Art Deco Design Style


Art Deco (c. 1908 – 1935)

 The art deco style of interior design is as much to do with the furniture as the building and structure of the room itself. The style involves sleek angles and lines, symmetry and bold shiny colours. Metal, mirrors and glossy wood, cubist images of buildings and vehicles, along with rugs and furs.

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Moroccan Design Style



Patterned tiles are a very prominent feature in this style. They can be and are used in any room, around the sink, as a fireplace, floor, ceiling and tabletop, anywhere. The tiles are covered in bright colours and geometric shapes. Also featured in this style is a bit of glitz. Blue is a colour often used.

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moroccan_blue_interior_design residential interior design, Moroccan style interiors in Paris, home interior decorating, house interior design, French house interior design

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Scandinavian Design Style

There are many different styles of interior design. But what do these terms really mean?

We will be posting, every so often, explanations of design styles. And here’s the first one!


The Scandinavian Style

There are two classes of the scandinavian style, Modern (1930-) and Country (17th century). Country is  natural, nothing harsh with a lot of whites and wooden details. Add IKEA and you’ve got Modern. Obviously it’s not just that, it’s a natural and modern infusion.

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PRIVAT APARTMENT Simple-White-Scandinavian-Dining-Room-Design-with

We can imagine our wallpapers or Murals fitting in well with this style!

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Sketches To Product

To start the process of making the ‘2014 original collection’ I drew out seven or eight A4 designs, which would be a repeat pattern. I then did a poll on the best two, the two that would work best as wallpaper.

Design 2 Design 5

These are the two designs that were chosen.

The next step was to find a company that would be able to help me turn these sketches into wallpaper. Being based in Nottingham I found a company close by in Loughborough, Anstey. On my first visit to the warehouse, I met the team that would be making the wallpaper and had a tour. Seeing the machines working and the whole process from the rollers to printing to wrapping to boxing to shipping.

Wallpaper being printed at Anstey.

The wallpaper that was being printed when I visited.

On my next visit to Anstey I chose the type of paper, the printing method (flexographic printing) and how the repeat should be on the wallpaper. In this visit I also met with the person from Laserflex that would be making the rollers for the two wallpaper patterns.

Once I had signed off on the pattern for the rollers and they had been carved it was time to think about the colours that I wanted the wallpapers to be. I wanted them to be subtle colours, the pattern is detailed and a bold colour would have been too much. I gathered samples of other wallpapers, colours of paint, ideas of what works together in the different room and looked at the colours of the murals that I had previously painted.

Having decided on blue/green and grey, the colour ideas were sent to Anstey, ready for their team of colour technicians to match what I had chosen to an actual ink colour.

In January, I went to Anstey’s warehouse and worked with the guys that printed the wallpaper to make sure that the colours were the same as what I had signed off. We did this for each colour and designs and waited whilst each lot was printed in full.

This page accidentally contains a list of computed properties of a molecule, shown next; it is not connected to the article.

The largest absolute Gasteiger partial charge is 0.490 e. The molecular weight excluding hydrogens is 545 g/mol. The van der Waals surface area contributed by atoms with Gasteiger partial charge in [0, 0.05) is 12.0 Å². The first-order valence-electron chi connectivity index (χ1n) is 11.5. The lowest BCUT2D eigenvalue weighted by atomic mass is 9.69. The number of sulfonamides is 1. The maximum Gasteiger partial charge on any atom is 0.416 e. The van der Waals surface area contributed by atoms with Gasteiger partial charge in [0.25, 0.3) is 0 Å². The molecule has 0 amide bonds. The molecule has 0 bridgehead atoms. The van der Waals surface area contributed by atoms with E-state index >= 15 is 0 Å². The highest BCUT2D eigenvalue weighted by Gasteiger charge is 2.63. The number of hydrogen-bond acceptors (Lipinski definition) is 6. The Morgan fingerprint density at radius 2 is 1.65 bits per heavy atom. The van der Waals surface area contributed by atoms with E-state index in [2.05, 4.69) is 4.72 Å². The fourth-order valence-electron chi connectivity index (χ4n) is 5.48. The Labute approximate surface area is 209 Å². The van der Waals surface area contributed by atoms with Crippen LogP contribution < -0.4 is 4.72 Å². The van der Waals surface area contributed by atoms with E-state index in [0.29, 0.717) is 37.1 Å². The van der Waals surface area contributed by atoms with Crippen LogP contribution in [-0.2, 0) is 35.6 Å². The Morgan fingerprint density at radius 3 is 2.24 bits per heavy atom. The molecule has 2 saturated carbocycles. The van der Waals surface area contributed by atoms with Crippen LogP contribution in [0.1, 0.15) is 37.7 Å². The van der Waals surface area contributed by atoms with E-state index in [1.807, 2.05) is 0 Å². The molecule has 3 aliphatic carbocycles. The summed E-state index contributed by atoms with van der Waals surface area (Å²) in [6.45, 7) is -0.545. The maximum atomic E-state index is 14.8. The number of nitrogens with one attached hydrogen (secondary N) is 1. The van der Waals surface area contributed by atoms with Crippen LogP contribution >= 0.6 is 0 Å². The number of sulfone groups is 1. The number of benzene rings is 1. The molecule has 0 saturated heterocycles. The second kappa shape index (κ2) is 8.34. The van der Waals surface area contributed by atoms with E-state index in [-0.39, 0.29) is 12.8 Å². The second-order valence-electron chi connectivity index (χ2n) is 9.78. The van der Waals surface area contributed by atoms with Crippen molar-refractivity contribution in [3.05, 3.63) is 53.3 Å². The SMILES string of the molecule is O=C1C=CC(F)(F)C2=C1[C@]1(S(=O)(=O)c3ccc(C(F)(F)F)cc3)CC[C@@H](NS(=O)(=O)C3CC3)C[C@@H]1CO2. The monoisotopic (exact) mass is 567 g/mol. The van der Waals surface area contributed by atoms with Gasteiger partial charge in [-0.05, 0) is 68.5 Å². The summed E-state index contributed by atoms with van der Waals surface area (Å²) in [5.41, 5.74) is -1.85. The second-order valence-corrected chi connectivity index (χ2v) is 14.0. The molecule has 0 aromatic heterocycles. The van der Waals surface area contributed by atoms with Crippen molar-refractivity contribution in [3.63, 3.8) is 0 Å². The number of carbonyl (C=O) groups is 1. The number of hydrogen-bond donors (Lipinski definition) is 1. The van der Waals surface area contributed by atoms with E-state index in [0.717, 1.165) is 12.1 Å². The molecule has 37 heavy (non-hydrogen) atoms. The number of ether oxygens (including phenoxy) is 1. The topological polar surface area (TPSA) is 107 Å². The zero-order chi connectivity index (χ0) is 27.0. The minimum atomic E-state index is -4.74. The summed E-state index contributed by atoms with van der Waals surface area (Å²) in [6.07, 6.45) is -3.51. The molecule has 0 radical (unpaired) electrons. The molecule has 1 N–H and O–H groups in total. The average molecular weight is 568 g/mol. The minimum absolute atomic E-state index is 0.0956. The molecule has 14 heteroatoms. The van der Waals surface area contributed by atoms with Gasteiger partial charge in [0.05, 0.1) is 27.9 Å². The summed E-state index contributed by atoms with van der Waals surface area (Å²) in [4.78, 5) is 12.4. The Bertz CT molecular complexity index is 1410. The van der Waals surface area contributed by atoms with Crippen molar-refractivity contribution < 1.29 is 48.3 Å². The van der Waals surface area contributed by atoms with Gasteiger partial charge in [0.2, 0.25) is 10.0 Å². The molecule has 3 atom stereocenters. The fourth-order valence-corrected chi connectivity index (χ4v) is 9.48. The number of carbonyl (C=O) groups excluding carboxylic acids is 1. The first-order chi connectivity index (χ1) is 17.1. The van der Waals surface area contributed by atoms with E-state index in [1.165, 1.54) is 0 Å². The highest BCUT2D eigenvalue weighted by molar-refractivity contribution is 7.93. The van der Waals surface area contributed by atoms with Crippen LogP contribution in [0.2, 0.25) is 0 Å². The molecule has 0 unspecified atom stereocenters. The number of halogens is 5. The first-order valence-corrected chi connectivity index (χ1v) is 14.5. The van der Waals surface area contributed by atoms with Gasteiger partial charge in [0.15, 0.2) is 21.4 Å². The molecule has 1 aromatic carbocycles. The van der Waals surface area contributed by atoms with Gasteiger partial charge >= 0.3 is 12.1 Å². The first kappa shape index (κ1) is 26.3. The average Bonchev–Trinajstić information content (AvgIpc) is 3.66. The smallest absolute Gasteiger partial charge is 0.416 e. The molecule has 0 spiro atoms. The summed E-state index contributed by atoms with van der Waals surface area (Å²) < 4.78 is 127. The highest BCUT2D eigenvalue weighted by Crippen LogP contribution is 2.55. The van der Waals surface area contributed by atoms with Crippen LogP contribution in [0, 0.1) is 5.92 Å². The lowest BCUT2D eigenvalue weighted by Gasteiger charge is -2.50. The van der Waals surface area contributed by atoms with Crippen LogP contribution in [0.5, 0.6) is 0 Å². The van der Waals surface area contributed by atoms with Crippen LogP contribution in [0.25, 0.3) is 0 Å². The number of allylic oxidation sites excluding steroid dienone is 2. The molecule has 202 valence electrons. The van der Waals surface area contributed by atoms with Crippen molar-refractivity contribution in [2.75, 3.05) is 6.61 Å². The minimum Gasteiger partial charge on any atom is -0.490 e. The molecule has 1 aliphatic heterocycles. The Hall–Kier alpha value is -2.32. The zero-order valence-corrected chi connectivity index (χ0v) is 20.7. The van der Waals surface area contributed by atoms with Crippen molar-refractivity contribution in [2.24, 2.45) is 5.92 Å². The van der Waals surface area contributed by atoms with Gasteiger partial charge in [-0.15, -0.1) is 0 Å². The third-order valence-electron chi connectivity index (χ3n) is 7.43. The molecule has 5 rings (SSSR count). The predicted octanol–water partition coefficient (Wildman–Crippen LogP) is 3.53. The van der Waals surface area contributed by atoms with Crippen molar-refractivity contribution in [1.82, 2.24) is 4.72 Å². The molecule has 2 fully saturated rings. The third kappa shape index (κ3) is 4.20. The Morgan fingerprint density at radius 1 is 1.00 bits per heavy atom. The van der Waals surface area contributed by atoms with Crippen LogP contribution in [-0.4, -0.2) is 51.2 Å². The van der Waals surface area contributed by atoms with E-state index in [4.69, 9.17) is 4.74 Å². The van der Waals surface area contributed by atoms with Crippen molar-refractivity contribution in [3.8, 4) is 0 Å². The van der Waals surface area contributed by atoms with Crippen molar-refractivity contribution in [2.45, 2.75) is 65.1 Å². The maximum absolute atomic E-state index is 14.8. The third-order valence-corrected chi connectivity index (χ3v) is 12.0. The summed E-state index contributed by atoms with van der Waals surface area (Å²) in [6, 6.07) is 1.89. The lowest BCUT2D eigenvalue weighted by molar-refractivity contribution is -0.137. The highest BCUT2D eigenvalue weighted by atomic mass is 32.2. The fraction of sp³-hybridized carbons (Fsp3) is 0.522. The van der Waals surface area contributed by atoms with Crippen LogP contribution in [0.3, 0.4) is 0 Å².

All that was left for me to do was to wait for the rolls to be cut and packaged with our personalised label and then to be delivered to me.

A Roll Of Wallpaper

A roll of wallpaper with our logo.

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A Designer’s Process

The ideas behind started during my A-level art.

One of the projects we were given was nature; I wasn’t a fan of still life drawing that others were doing, so I took a different route and looked at the more abstract. Having researched artists such as Tord Boontje and the detailed Indian art of Mehndi, within my own work I developed a style of drawing. The outcome of this project was my first mural.

It was the biggest and most time consuming (five days) piece of art I had done. I was painting onto a wall of a bungalow we were refurbishing, which had no heating (and it was winter), and was when I had finished stripped back, re-plastered and is now painted pink.

First Mural

The above image shows the finished final piece.

 Mural video – I recorded bits of the process and above is a little video the making of the mural.

When we were in final stages of building the house, I was asked to paint another, smaller, mural. So whilst the flooring was being laid I climbed a scaffolding tower and merrily painted away. As this was to go into my family home I knew what my parents would like and included bits like a Tahityfly (dragonfly) a family joke from when we were younger.

 Hampstead House Mural

Mural at Hampstead House.

The summer before I ventured to study Photography at Nottingham-Trent University, I painted another mural. Butterfly’s, the design to work if a cabinet was in front of it, and pink were the requirements for this fresco. And that’s what I painted.

Newport Road Mural

Newport Road Mural, with a bird named George.

The summer after my first year at Uni having not stopped drawing new designs, I decided I wanted to do something more with this style of work. This is when I decided to make my designs into wallpaper and created the wall-coverings that make 

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